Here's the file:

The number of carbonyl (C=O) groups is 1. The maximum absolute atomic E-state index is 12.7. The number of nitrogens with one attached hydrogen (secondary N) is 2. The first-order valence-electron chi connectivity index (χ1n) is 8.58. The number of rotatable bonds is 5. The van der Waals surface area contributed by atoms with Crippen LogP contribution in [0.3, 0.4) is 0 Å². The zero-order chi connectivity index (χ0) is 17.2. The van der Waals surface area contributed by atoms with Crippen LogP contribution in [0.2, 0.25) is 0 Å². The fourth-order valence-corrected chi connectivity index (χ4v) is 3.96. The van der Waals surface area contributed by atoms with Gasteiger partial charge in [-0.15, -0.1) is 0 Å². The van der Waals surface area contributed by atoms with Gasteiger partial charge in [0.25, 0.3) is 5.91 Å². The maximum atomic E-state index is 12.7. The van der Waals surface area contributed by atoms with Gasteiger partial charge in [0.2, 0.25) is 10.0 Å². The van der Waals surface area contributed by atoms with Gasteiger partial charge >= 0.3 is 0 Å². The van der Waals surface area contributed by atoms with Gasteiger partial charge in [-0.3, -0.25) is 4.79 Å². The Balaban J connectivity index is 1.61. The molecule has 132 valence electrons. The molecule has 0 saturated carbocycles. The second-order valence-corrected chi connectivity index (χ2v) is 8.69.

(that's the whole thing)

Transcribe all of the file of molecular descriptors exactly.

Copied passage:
The number of carbonyl (C=O) groups is 1. The maximum absolute atomic E-state index is 12.7. The number of nitrogens with one attached hydrogen (secondary N) is 2. The first-order valence-electron chi connectivity index (χ1n) is 8.58. The number of rotatable bonds is 5. The van der Waals surface area contributed by atoms with Crippen LogP contribution in [0.3, 0.4) is 0 Å². The zero-order chi connectivity index (χ0) is 17.2. The van der Waals surface area contributed by atoms with Crippen LogP contribution in [0.2, 0.25) is 0 Å². The fourth-order valence-corrected chi connectivity index (χ4v) is 3.96. The van der Waals surface area contributed by atoms with Gasteiger partial charge in [-0.15, -0.1) is 0 Å². The van der Waals surface area contributed by atoms with Gasteiger partial charge in [0.25, 0.3) is 5.91 Å². The maximum atomic E-state index is 12.7. The van der Waals surface area contributed by atoms with Gasteiger partial charge in [0.2, 0.25) is 10.0 Å². The van der Waals surface area contributed by atoms with Gasteiger partial charge >= 0.3 is 0 Å². The van der Waals surface area contributed by atoms with Gasteiger partial charge in [-0.3, -0.25) is 4.79 Å². The Balaban J connectivity index is 1.61. The molecule has 132 valence electrons. The molecule has 0 saturated carbocycles. The second-order valence-corrected chi connectivity index (χ2v) is 8.69.